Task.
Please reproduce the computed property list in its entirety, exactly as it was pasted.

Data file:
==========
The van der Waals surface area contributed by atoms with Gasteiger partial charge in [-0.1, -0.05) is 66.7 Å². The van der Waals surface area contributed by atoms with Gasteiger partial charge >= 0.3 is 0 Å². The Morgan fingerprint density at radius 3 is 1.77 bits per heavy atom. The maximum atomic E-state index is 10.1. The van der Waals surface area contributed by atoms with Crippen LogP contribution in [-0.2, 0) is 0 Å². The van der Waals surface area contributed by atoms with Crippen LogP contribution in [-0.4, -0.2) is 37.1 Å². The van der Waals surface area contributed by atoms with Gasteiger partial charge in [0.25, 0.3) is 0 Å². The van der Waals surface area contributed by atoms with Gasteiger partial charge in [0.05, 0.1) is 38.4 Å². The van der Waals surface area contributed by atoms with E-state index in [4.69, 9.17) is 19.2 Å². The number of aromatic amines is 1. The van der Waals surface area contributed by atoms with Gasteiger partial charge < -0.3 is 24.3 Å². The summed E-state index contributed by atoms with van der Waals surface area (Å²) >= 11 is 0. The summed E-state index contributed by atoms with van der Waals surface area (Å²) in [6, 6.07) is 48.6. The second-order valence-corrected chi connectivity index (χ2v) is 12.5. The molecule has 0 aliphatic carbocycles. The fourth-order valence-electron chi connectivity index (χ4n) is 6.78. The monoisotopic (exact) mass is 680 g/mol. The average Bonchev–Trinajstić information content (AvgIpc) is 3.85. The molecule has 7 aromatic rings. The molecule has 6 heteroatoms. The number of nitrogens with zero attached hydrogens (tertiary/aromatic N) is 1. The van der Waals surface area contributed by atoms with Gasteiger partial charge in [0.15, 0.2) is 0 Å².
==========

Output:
The van der Waals surface area contributed by atoms with Gasteiger partial charge in [-0.1, -0.05) is 66.7 Å². The van der Waals surface area contributed by atoms with Gasteiger partial charge >= 0.3 is 0 Å². The Morgan fingerprint density at radius 3 is 1.77 bits per heavy atom. The maximum atomic E-state index is 10.1. The van der Waals surface area contributed by atoms with Crippen LogP contribution in [-0.2, 0) is 0 Å². The van der Waals surface area contributed by atoms with Crippen LogP contribution in [-0.4, -0.2) is 37.1 Å². The van der Waals surface area contributed by atoms with Gasteiger partial charge in [0.25, 0.3) is 0 Å². The van der Waals surface area contributed by atoms with Gasteiger partial charge in [0.05, 0.1) is 38.4 Å². The van der Waals surface area contributed by atoms with E-state index in [4.69, 9.17) is 19.2 Å². The number of aromatic amines is 1. The van der Waals surface area contributed by atoms with Gasteiger partial charge < -0.3 is 24.3 Å². The summed E-state index contributed by atoms with van der Waals surface area (Å²) >= 11 is 0. The summed E-state index contributed by atoms with van der Waals surface area (Å²) in [6, 6.07) is 48.6. The second-order valence-corrected chi connectivity index (χ2v) is 12.5. The molecule has 0 aliphatic carbocycles. The fourth-order valence-electron chi connectivity index (χ4n) is 6.78. The monoisotopic (exact) mass is 680 g/mol. The average Bonchev–Trinajstić information content (AvgIpc) is 3.85. The molecule has 7 aromatic rings. The molecule has 6 heteroatoms. The number of nitrogens with zero attached hydrogens (tertiary/aromatic N) is 1. The van der Waals surface area contributed by atoms with Gasteiger partial charge in [0.15, 0.2) is 0 Å².